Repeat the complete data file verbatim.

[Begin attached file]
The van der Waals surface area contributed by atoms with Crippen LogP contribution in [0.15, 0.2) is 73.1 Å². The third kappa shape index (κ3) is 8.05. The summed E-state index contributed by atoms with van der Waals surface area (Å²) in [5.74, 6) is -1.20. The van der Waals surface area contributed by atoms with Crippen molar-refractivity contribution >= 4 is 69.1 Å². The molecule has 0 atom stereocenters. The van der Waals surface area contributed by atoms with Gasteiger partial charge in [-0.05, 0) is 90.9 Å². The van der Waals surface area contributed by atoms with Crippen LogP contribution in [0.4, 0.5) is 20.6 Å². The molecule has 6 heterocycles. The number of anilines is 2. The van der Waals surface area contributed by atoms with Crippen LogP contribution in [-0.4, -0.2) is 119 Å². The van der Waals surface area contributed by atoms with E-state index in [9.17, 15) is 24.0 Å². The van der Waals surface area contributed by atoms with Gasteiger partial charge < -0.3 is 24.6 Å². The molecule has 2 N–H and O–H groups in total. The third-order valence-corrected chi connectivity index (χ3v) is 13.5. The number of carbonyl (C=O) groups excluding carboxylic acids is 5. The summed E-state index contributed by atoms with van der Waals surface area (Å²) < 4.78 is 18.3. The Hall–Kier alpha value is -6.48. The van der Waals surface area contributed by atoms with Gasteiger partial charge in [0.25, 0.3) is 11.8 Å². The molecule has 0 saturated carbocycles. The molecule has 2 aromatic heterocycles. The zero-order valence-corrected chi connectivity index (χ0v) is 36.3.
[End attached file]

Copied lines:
The van der Waals surface area contributed by atoms with Crippen LogP contribution in [0.15, 0.2) is 73.1 Å². The third kappa shape index (κ3) is 8.05. The summed E-state index contributed by atoms with van der Waals surface area (Å²) in [5.74, 6) is -1.20. The van der Waals surface area contributed by atoms with Crippen molar-refractivity contribution >= 4 is 69.1 Å². The molecule has 0 atom stereocenters. The van der Waals surface area contributed by atoms with Gasteiger partial charge in [-0.05, 0) is 90.9 Å². The van der Waals surface area contributed by atoms with Crippen LogP contribution in [0.4, 0.5) is 20.6 Å². The molecule has 6 heterocycles. The number of anilines is 2. The van der Waals surface area contributed by atoms with Crippen LogP contribution in [-0.4, -0.2) is 119 Å². The van der Waals surface area contributed by atoms with E-state index in [9.17, 15) is 24.0 Å². The van der Waals surface area contributed by atoms with Gasteiger partial charge < -0.3 is 24.6 Å². The molecule has 2 N–H and O–H groups in total. The third-order valence-corrected chi connectivity index (χ3v) is 13.5. The number of carbonyl (C=O) groups excluding carboxylic acids is 5. The summed E-state index contributed by atoms with van der Waals surface area (Å²) < 4.78 is 18.3. The Hall–Kier alpha value is -6.48. The van der Waals surface area contributed by atoms with Gasteiger partial charge in [0.25, 0.3) is 11.8 Å². The molecule has 0 saturated carbocycles. The molecule has 2 aromatic heterocycles. The zero-order valence-corrected chi connectivity index (χ0v) is 36.3.